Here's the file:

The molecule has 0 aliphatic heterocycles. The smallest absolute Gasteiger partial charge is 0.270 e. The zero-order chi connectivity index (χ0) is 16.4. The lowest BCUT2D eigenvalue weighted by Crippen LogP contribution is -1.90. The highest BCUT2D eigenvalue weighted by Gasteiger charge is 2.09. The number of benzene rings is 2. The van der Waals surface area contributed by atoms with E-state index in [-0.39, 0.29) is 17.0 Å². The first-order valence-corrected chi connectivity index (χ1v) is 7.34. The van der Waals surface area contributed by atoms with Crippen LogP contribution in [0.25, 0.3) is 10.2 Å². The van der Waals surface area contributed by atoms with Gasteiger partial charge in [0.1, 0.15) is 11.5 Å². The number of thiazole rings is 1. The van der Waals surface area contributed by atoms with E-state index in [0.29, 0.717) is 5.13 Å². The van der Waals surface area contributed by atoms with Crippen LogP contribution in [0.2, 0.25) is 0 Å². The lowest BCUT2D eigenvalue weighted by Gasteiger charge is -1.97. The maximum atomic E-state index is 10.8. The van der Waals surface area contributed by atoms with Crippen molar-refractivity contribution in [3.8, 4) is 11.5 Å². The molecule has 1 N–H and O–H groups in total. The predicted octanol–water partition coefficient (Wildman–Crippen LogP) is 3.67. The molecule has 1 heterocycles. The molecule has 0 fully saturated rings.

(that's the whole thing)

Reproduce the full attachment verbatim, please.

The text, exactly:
The molecule has 0 aliphatic heterocycles. The smallest absolute Gasteiger partial charge is 0.270 e. The zero-order chi connectivity index (χ0) is 16.4. The lowest BCUT2D eigenvalue weighted by Crippen LogP contribution is -1.90. The highest BCUT2D eigenvalue weighted by Gasteiger charge is 2.09. The number of benzene rings is 2. The van der Waals surface area contributed by atoms with E-state index in [-0.39, 0.29) is 17.0 Å². The first-order valence-corrected chi connectivity index (χ1v) is 7.34. The van der Waals surface area contributed by atoms with Crippen LogP contribution in [0.25, 0.3) is 10.2 Å². The van der Waals surface area contributed by atoms with Gasteiger partial charge in [0.1, 0.15) is 11.5 Å². The number of thiazole rings is 1. The van der Waals surface area contributed by atoms with E-state index in [0.29, 0.717) is 5.13 Å². The van der Waals surface area contributed by atoms with Crippen LogP contribution in [0.2, 0.25) is 0 Å². The lowest BCUT2D eigenvalue weighted by Gasteiger charge is -1.97. The maximum atomic E-state index is 10.8. The van der Waals surface area contributed by atoms with Crippen molar-refractivity contribution in [3.8, 4) is 11.5 Å². The molecule has 1 N–H and O–H groups in total. The predicted octanol–water partition coefficient (Wildman–Crippen LogP) is 3.67. The molecule has 1 heterocycles. The molecule has 0 fully saturated rings.